Organizers Prepare for GOP Convention
ANCHORAGE - As organizers prepare for Saturday's annual convention, a major rift remains within the Alaska Republican Party.
If enough delegates show up to do business, one item on the agenda is an immediate change in party leadership.
Randy Ruedrich, the party chairman for the past 12 years, did not seek re-election but has been scheduled to keep his post until February.
But supporters of incoming party Chairman Russ Millette want the transition to occur Saturday.
The state Republican convention adjourned in April without action on rule changes, resolutions and other business.
The convention is scheduled to resume in Anchorage Saturday, but Ruedrich is encouraging delegates to stay home.
He says backers of presidential candidate Ron Paul are attempting to send only Paul supporters to the national convention in Tampa this summer.
"This is a Ron Paul deal, and they're trying to mislead as many people into raising other red herrings, so they can get some nuance of the session, claim some peculiar nuance and elect a delegation."
But that is disputed.
"This is not a Ron Paul movement,” said Joe Miller, the party’s U.S. Senate nominee in 2010 and a longtime adversary of Ruedrich’s. “This is a conservative movement that says it's time for new leadership. We've got people in the state that want to take the state in a new direction, one that's based on natural resources, one that's not based on federal dependency."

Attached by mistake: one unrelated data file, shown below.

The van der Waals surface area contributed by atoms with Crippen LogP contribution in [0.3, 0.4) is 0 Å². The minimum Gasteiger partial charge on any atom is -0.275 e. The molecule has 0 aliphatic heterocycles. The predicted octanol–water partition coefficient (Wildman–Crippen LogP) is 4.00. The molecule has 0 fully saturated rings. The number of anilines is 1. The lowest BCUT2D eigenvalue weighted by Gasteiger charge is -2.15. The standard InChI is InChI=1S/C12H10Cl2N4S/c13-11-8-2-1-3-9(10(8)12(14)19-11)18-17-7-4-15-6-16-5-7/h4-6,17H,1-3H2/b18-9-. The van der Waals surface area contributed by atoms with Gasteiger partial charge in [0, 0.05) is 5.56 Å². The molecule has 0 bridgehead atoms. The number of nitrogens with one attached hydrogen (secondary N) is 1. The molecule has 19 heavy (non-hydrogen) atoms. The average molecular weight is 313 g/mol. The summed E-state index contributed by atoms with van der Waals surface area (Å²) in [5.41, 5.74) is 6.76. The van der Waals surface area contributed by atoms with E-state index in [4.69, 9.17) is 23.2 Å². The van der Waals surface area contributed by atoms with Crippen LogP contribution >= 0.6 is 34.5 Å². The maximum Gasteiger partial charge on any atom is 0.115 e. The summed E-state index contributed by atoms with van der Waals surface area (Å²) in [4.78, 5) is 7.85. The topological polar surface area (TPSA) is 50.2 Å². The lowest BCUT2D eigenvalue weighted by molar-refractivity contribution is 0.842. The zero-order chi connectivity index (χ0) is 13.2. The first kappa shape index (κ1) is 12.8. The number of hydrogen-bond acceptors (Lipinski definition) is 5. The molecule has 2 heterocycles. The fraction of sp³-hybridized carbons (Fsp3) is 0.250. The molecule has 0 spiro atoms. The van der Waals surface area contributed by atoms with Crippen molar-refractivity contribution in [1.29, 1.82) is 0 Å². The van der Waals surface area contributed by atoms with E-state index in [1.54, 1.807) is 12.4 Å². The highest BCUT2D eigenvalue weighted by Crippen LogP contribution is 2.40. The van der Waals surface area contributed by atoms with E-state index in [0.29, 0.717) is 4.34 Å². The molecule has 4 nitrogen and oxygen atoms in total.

Adds Evan Cutler of Alaskans for Ron Paul: "Unfortunately Randy Ruedrich, it seems, is afraid to work with the new leadership and a smooth transition, and is doing everything he can to avoid having the Republican convention happen tomorrow."
One Republican legislative candidate, Jeff Landfield, says he's concerned about the intra-party conflicts.
"There's new leadership, which I think is good, but I also believe the old leadership has done a lot of work on this next election cycle. And I'm more concerned with the new and old working together and moving forward with the party, instead of in-fighting and this kind of petty bickering which is going on."
As of now, though, the Republican Party is fight club.
And the first rule seems to be talk about it - with the exception of Millette, who declined to be interviewed.
There’s even a dispute about the number of delegates necessary to establish a quorum and do business.
Cutler says it's 236 -- just over half of the 471 delegates who attended the April convention.
But Ruedrich says according to Robert’s rules of order, it's 275 -- half of the delegates actually authorized.